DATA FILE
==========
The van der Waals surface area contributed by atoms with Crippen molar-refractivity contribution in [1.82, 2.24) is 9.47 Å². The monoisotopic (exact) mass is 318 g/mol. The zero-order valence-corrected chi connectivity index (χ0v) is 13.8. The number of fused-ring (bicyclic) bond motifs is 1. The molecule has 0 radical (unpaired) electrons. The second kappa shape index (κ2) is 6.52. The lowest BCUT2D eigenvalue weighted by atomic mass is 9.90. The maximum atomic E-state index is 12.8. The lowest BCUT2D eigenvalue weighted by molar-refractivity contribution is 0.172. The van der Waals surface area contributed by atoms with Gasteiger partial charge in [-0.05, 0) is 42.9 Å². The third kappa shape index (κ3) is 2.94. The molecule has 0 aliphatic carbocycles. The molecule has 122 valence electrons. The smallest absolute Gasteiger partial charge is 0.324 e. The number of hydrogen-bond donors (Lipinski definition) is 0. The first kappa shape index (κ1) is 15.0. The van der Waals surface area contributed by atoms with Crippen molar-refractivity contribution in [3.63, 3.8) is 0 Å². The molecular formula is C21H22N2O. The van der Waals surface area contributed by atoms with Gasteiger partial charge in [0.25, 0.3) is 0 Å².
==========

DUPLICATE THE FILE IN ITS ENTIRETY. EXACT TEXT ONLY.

The van der Waals surface area contributed by atoms with Crippen molar-refractivity contribution in [1.82, 2.24) is 9.47 Å². The monoisotopic (exact) mass is 318 g/mol. The zero-order valence-corrected chi connectivity index (χ0v) is 13.8. The number of fused-ring (bicyclic) bond motifs is 1. The molecule has 0 radical (unpaired) electrons. The second kappa shape index (κ2) is 6.52. The lowest BCUT2D eigenvalue weighted by atomic mass is 9.90. The maximum atomic E-state index is 12.8. The lowest BCUT2D eigenvalue weighted by molar-refractivity contribution is 0.172. The van der Waals surface area contributed by atoms with Gasteiger partial charge in [-0.05, 0) is 42.9 Å². The third kappa shape index (κ3) is 2.94. The molecule has 0 aliphatic carbocycles. The molecule has 122 valence electrons. The smallest absolute Gasteiger partial charge is 0.324 e. The number of hydrogen-bond donors (Lipinski definition) is 0. The first kappa shape index (κ1) is 15.0. The van der Waals surface area contributed by atoms with Crippen molar-refractivity contribution in [3.63, 3.8) is 0 Å². The molecular formula is C21H22N2O. The van der Waals surface area contributed by atoms with Gasteiger partial charge in [0.25, 0.3) is 0 Å².